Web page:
Linda: Well, time will tell if “Chariss and company" become the new HP and gang. But, I have no doubt that Sandy Lender will become as much of a household name as JK.

Sandy: You know, I'm not interested in fame for me. I want Nigel and Chariss to be mentioned when people talk about Romeo and Juliet, Anthony and Cleopatra, Abelarde and Heloise. One of these days, I'm going to be watching some TV show, and the host will say, "Like Nigel and Chariss," and I'm going to either burst into tears or die of a coronary event. If I die of the coronary event quickly enough, I won't have to hear the guest say, "Who?"

Linda: Speaking of time, do you have a completed itinerary for your book tour yet? Any concrete dates on where and when your fans can meet you and get their copies of “Choices” signed?

Sandy: The itinerary keeps getting stuff added to it, which is cool! I have a couple more online chats scheduled where people can "meet" me in the virtual sort of way. There's www.cassidymckay.com on Thursday, June 28 from 8 to 9 p.m. eastern time; then http://willifordblog.com on Monday, July 16 from 9 to 10 p.m. eastern time; then www.authorisland.com chat room on Wednesday, July 18 from 8 to 9 p.m. eastern time. Note that these are all on different nights of the week so folks who have different nightly commitments can pick and choose when to check in and chat.
If someone lives in the Southwest Florida area, he or she can meet me and enter a contest to win a replica of Jorin Taiman's training sword at my first official book signing two days from now, Saturday, June 9, from 2 to 4 p.m. at the Barnes & Noble in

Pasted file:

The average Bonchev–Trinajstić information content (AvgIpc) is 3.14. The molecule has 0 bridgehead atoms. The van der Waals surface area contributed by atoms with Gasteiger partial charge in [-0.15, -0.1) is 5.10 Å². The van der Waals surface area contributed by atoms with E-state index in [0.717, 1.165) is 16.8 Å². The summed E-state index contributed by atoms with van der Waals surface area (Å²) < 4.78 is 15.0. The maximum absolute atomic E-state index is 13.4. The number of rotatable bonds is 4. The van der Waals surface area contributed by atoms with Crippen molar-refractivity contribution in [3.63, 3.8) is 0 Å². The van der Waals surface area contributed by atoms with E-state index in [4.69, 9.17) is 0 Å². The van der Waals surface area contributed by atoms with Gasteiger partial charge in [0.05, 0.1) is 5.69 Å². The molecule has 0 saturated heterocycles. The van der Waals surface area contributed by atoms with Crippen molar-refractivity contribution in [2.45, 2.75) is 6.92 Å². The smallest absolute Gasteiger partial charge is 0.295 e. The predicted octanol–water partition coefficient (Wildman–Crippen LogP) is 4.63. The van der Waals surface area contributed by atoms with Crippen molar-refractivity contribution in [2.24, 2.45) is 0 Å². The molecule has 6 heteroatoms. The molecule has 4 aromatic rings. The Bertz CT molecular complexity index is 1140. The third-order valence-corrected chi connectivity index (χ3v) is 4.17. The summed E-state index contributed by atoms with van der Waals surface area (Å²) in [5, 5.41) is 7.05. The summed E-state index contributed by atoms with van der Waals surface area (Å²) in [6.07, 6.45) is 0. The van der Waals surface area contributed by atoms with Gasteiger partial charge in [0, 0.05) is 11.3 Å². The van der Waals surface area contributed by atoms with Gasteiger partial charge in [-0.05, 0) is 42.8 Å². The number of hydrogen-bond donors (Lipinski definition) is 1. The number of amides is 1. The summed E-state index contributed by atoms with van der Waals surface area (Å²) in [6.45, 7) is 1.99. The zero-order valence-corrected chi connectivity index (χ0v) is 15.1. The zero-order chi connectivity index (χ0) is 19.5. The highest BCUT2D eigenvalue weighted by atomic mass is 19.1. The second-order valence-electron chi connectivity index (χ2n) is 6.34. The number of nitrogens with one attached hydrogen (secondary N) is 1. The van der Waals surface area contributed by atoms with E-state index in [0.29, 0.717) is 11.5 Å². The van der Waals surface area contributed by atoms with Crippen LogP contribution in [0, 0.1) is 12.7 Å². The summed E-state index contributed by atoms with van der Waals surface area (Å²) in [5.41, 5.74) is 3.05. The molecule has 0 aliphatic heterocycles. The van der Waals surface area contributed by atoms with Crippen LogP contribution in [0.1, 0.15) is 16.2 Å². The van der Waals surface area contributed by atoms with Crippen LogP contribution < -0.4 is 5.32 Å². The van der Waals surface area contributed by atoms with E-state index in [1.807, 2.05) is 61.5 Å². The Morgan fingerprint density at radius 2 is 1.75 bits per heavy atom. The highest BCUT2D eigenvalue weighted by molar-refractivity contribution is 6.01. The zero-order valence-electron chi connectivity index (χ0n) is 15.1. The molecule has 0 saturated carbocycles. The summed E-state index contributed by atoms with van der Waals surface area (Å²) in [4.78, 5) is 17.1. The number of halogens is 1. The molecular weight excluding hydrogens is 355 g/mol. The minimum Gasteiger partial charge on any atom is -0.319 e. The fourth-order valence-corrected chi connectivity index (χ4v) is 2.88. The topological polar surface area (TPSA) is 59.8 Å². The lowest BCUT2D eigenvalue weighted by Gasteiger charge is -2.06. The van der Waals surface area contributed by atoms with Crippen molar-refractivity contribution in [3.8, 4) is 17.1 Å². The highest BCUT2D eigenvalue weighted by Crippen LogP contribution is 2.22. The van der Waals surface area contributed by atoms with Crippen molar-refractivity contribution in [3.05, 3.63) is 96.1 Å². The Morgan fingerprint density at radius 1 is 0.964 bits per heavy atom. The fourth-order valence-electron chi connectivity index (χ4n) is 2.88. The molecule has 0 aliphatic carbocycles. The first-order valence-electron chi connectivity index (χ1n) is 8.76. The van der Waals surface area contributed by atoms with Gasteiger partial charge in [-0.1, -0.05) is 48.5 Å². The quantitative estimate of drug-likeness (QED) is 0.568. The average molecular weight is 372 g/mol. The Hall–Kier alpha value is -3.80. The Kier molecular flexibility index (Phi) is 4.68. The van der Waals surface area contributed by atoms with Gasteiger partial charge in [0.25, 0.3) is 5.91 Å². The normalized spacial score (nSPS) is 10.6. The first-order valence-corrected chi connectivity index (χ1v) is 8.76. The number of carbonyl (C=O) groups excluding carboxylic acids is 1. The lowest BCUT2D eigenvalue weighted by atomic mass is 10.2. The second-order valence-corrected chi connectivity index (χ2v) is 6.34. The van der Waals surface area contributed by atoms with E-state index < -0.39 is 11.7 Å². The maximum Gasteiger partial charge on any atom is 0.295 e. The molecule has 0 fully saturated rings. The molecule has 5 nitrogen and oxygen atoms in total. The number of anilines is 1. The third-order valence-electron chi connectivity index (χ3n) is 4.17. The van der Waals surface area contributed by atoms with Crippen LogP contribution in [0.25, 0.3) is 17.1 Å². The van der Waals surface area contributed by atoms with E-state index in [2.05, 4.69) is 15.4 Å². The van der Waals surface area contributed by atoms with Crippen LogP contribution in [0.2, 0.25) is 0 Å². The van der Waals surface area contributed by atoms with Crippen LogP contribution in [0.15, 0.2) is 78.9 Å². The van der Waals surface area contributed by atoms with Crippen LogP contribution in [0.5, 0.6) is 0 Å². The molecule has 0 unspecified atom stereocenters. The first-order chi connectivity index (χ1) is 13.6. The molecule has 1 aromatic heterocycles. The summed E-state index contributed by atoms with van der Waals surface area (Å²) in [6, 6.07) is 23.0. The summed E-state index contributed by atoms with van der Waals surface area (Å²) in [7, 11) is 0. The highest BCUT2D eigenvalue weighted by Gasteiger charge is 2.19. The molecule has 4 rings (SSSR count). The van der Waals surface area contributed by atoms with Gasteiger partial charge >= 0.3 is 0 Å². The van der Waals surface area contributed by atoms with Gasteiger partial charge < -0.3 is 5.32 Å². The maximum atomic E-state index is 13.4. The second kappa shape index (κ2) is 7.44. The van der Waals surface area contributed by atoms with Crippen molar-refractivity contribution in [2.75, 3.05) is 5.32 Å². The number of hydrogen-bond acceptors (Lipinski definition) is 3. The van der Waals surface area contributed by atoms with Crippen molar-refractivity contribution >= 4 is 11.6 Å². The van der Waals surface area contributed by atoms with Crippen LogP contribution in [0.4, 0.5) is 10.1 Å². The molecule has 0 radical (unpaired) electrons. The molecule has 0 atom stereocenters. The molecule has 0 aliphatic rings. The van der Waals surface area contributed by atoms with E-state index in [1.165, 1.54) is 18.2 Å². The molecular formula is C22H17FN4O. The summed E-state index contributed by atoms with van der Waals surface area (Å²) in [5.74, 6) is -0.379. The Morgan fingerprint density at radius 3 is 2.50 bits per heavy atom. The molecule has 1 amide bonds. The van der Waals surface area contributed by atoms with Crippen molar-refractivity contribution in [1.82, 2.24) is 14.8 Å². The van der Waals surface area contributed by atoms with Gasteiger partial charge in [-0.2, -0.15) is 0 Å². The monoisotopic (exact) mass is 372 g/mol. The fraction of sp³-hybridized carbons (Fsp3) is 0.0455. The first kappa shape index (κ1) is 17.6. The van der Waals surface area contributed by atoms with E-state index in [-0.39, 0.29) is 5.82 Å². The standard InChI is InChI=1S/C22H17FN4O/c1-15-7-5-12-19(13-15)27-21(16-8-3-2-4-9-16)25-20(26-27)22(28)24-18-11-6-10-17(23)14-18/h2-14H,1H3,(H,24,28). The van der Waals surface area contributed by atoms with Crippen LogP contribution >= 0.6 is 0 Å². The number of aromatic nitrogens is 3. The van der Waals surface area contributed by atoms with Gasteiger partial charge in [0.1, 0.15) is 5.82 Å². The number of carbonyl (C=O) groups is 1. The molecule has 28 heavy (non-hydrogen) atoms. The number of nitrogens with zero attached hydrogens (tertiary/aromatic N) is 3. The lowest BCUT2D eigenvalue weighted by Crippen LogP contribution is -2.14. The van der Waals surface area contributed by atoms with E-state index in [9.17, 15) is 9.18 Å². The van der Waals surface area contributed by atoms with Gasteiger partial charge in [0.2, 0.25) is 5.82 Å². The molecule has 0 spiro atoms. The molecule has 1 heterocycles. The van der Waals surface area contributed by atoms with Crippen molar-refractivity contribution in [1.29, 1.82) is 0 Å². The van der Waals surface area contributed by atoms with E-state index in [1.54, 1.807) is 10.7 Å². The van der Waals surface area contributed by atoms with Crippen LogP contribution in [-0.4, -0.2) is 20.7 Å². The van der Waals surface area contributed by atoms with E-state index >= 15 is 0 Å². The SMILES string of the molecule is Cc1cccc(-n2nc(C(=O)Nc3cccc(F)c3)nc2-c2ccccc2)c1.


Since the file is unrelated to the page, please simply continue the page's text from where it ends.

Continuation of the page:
Naples, Fla. It's the one in the Waterside Shops at the corner of Pine Ridge (Seagate) and 41 (Tamiami). I tried to get into a book store for a signing in New York for next weekend while I'm up there for the Duran concert, but, a brick wall called "we-don't-need-new-authors-helping-us-sell-books" kept going up when I'd call around. Sigh. I'm extremely grateful to the folks at this B&N in Naples. They were excited when I called. I took them four-color flyers to put in shoppers' bags ahead of time. I gave them cloth bags with my book's cover and my blog's URL and my slogan "Some days, I just want the dragon to win," on them to hand out to anyone who bought my book ahead of time. They were thrilled. I gave them bookmarks to hand out. They said people love those things. So…the stores in New York lost out on a great opportunity.
Anyway, the itinerary for each week gets listed on my site and Nigel's each weekend. Folks can check that out at www.todaythedragonwins.blogspot.com and http://sandylender.blogspot.com.

Linda: Well, just remember to give me a call when you have the dates for your Orlando stops. I plan to be the first in line.

Sandy: You and I are doing a joint signing, Baby.